Chapel of St Vincent Ferrer

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18th century

Ermita de San VicenteSaint Vincent Ferrer is a Spanish saint born in Valencia in 1350, and died in Venne (France) on April 5th, 1419. He joined the Dominican friars and soon enjoyed the reputation of a saint and miracle worker. Thirty-five years after his death he was officially declared saint and his devotion quickly spread all over Spain and its territories.

We have no information about when or how this devotion reached Peraleda de la Mata, but we do know when his chapel appeared. In a book of minutes of the Brotherhood of St Mark, in the now extinct village of Malhincada, we see a note from the bishop ordering this brotherhood to donate 500 maravedis (that time’s currency) for the building of a chapel to this saint in Peraleda. This is due to the fact that both Malhincada and Peraleda were then part of the same Council of La Mata and belonged to the same parish, site in St Mary’s, a solitary church whose ruins can still be seen 4 kms north of Peraleda. The parish priest, nevertheless, lived by then in Peraleda, so that makes sense.

Consequently in 1734 a chapel was built on the outskirts of Peraleda dedicated to St Vincent, upon a little hill which was soon named after him “St Vincent’s hill”. We suppose by this time the Brotherhood of Saint Vincent was already in place and they were the ones starting the works, since, two years later, in 1736, we have a book of minutes from this brotherhood informing of the renewal of the brotherhood’s Elder.

In 1783 a lightning stroke the chapel and caused serious damage, but the Brotherhood had no problems repairing it again. Up to that moment we see that the Brotherhood is thriving, but soon after, political events will strip them of their incomes, starting a quick decadence. In 1789 Charles IV ordered the confiscation of all goods from ecclesiastical institutions. As a result, the following year the diocese ordered that “on the saint’s day the mass should not be with a deacon anymore, nor should the chapel be illuminated on a daily basis so as to save expenses”.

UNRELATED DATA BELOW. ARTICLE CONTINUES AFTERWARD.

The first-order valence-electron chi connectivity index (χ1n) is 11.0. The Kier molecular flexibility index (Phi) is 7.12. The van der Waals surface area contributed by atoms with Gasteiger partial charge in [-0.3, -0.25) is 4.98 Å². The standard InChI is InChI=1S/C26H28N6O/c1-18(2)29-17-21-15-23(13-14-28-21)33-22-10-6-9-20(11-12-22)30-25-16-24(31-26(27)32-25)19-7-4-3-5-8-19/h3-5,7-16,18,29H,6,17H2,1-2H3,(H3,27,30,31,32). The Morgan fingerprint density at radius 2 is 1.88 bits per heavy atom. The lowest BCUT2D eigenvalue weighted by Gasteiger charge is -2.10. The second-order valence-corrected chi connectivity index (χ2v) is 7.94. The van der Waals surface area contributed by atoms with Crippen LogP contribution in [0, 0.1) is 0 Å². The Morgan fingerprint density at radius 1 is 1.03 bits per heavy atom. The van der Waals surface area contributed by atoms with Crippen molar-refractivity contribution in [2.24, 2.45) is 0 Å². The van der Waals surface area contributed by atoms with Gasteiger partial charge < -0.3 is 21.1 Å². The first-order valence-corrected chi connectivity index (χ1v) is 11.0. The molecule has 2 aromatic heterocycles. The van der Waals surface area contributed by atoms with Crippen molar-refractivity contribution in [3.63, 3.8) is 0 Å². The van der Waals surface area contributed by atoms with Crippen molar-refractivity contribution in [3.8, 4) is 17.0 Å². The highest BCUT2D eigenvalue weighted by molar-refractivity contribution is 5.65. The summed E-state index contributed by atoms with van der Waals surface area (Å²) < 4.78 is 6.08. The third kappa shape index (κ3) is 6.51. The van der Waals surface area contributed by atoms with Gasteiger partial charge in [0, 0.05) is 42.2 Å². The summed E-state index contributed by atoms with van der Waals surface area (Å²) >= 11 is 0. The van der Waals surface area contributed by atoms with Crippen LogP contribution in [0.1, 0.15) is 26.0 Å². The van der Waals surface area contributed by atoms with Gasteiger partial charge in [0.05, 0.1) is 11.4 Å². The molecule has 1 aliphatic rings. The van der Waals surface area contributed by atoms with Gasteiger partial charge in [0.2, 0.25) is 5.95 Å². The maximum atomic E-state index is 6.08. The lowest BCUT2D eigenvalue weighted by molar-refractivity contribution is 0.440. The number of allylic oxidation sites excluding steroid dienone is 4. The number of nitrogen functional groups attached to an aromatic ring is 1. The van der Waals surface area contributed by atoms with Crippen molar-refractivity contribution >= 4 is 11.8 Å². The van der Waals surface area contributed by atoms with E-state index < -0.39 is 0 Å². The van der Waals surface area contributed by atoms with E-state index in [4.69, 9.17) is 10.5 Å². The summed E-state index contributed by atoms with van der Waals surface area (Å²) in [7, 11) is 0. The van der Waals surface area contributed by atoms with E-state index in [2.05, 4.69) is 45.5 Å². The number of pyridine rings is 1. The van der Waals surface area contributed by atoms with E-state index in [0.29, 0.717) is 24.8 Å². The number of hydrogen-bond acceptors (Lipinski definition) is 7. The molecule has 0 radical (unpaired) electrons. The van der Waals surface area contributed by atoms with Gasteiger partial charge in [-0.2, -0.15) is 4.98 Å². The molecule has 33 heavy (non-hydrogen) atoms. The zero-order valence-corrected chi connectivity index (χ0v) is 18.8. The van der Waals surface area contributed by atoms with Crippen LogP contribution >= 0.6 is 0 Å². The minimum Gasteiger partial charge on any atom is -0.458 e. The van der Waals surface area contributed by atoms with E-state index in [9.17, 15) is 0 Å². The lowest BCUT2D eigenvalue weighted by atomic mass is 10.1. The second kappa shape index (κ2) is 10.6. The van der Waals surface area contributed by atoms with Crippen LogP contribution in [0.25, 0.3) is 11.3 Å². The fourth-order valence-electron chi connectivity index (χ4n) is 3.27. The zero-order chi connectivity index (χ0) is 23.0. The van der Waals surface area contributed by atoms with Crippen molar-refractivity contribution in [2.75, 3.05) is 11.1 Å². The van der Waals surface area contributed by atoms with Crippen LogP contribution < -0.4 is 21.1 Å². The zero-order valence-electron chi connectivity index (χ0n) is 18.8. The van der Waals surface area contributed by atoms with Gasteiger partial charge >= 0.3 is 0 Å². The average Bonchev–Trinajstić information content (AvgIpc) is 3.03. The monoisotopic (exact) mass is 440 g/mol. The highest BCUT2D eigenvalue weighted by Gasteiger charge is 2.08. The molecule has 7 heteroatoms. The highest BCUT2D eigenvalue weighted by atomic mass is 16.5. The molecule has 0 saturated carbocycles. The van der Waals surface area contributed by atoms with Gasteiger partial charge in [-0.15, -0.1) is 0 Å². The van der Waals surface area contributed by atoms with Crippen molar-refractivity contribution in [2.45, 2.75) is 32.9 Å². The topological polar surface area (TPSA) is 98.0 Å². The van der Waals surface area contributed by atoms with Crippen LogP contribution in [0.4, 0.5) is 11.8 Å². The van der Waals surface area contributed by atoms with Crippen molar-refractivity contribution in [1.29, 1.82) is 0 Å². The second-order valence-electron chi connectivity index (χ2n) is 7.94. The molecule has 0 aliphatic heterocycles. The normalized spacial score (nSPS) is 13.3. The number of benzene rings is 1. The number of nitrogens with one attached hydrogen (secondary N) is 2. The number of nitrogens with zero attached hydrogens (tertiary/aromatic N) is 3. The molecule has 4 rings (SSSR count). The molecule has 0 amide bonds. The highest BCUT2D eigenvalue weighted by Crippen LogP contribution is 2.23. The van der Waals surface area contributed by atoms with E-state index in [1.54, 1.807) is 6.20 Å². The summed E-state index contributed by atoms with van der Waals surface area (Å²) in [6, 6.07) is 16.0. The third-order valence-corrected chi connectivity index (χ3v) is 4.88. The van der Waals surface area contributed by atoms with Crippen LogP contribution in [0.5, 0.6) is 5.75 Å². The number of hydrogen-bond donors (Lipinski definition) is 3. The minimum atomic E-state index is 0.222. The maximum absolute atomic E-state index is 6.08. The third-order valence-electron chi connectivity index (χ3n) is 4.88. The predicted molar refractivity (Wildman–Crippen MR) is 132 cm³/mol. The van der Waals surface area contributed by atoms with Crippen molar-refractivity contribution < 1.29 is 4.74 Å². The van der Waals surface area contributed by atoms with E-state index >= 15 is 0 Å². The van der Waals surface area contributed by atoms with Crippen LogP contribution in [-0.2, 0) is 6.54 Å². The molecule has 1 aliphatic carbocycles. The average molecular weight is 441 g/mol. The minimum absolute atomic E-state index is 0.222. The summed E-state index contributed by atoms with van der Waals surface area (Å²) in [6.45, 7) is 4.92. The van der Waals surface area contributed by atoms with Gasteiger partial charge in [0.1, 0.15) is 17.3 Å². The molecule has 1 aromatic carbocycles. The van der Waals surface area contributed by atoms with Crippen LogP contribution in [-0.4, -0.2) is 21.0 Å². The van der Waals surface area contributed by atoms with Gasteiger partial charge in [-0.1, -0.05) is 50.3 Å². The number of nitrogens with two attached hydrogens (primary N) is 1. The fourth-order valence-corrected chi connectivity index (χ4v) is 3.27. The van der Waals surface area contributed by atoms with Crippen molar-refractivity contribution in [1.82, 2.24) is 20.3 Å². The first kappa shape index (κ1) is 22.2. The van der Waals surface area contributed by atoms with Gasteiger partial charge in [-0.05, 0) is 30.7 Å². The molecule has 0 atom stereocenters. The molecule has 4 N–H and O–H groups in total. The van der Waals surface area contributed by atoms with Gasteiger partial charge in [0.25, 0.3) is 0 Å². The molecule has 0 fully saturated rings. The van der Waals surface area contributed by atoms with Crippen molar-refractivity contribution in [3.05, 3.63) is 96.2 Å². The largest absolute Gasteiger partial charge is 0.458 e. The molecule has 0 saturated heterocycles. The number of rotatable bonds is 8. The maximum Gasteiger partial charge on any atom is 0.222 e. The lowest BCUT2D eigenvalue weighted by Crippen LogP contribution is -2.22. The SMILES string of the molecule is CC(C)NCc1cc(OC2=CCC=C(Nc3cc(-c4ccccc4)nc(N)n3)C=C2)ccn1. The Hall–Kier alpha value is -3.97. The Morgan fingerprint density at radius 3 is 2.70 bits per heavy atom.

From that moment the Brotherhood is nowhere to be seen. The devotion for St Vincent, nevertheless, goes on, especially in times of drought, when farmers go to his chapel to pray for the rain.

San VicenteIn 1936, during the Civil War, the chapel was badly damaged because nearby, on the hill, a battery of artillery is placed and some bombs impacted, leaving the building in a dilapidated condition. We suppose the original image of the saint was burnt together with the other images from the church. The chapel, or rather its remains, served since then as shelter to the many tramps and beggars wandering about our villages in those tough post-war years.

It was in 1952, during a drought, when a group of peasant women led by Eufemia Rufo and Maria Martin (a.k.a. Chicorra), asked the parish priest to get the chapel repaired and a new image bought so the old traditions could be revived. But the parish was also going through very difficult times and money was not available, so the priest kindly refused the request. This did not deter the determined women, who went from door to door asking people money for the reconstruction of the chapel and for the new image.

They managed to raise the funds, the chapel was repaired and the present image of St Vincent set in place. Nevertheless, the priest did not want to have novenas made there, so these women, again, decided to take the matter into their own hands and led those religious services themselves, and so is still made.

For all that, this little chapel stands today as a memorial to the dreams and courage -and persistence- of those peasant women and the cooperation of the whole town.





Escrito por Angel Castaño

Apóyanos con tu firma para salvar el Dolmen de Guadalperal y también para salvar el retablo esgrafiado de Peraleda.

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